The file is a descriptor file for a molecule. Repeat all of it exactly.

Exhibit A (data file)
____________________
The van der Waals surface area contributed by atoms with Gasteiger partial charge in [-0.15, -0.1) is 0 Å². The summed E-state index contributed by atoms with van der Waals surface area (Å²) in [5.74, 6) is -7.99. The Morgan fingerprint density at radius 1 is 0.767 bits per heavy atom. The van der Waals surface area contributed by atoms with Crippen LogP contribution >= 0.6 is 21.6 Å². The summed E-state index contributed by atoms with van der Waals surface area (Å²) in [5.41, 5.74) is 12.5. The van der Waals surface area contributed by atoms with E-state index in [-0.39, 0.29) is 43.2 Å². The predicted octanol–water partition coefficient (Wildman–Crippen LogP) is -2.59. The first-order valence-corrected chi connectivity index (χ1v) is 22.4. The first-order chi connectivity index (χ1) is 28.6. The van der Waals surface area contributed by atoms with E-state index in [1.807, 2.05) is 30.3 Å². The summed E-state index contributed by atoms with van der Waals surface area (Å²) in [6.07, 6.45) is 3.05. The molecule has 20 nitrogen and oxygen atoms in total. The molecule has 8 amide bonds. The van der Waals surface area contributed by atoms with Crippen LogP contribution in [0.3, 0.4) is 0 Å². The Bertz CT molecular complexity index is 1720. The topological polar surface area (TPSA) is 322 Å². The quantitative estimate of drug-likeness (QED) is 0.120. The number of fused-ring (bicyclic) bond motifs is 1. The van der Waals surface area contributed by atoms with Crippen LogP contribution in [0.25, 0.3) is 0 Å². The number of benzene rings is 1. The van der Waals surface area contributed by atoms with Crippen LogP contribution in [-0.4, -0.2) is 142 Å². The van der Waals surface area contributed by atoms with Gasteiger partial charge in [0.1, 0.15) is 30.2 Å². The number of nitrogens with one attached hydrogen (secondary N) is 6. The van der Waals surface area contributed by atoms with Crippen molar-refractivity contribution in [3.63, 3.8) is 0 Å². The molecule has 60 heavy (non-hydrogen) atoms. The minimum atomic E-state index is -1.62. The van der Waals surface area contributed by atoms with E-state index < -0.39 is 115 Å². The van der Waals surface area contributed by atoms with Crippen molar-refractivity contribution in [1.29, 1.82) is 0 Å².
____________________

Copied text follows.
The van der Waals surface area contributed by atoms with Gasteiger partial charge in [-0.15, -0.1) is 0 Å². The summed E-state index contributed by atoms with van der Waals surface area (Å²) in [5.74, 6) is -7.99. The Morgan fingerprint density at radius 1 is 0.767 bits per heavy atom. The van der Waals surface area contributed by atoms with Crippen LogP contribution >= 0.6 is 21.6 Å². The summed E-state index contributed by atoms with van der Waals surface area (Å²) in [5.41, 5.74) is 12.5. The van der Waals surface area contributed by atoms with E-state index in [-0.39, 0.29) is 43.2 Å². The predicted octanol–water partition coefficient (Wildman–Crippen LogP) is -2.59. The first-order valence-corrected chi connectivity index (χ1v) is 22.4. The first-order chi connectivity index (χ1) is 28.6. The van der Waals surface area contributed by atoms with E-state index in [1.807, 2.05) is 30.3 Å². The summed E-state index contributed by atoms with van der Waals surface area (Å²) in [6.07, 6.45) is 3.05. The molecule has 20 nitrogen and oxygen atoms in total. The molecule has 8 amide bonds. The van der Waals surface area contributed by atoms with Crippen LogP contribution in [0.3, 0.4) is 0 Å². The Bertz CT molecular complexity index is 1720. The topological polar surface area (TPSA) is 322 Å². The quantitative estimate of drug-likeness (QED) is 0.120. The number of fused-ring (bicyclic) bond motifs is 1. The van der Waals surface area contributed by atoms with Crippen LogP contribution in [0.25, 0.3) is 0 Å². The number of benzene rings is 1. The van der Waals surface area contributed by atoms with Crippen LogP contribution in [-0.4, -0.2) is 142 Å². The van der Waals surface area contributed by atoms with Gasteiger partial charge in [0.1, 0.15) is 30.2 Å². The number of nitrogens with one attached hydrogen (secondary N) is 6. The van der Waals surface area contributed by atoms with Crippen molar-refractivity contribution in [3.63, 3.8) is 0 Å². The molecule has 60 heavy (non-hydrogen) atoms. The minimum atomic E-state index is -1.62. The van der Waals surface area contributed by atoms with E-state index < -0.39 is 115 Å². The van der Waals surface area contributed by atoms with Crippen molar-refractivity contribution in [1.29, 1.82) is 0 Å².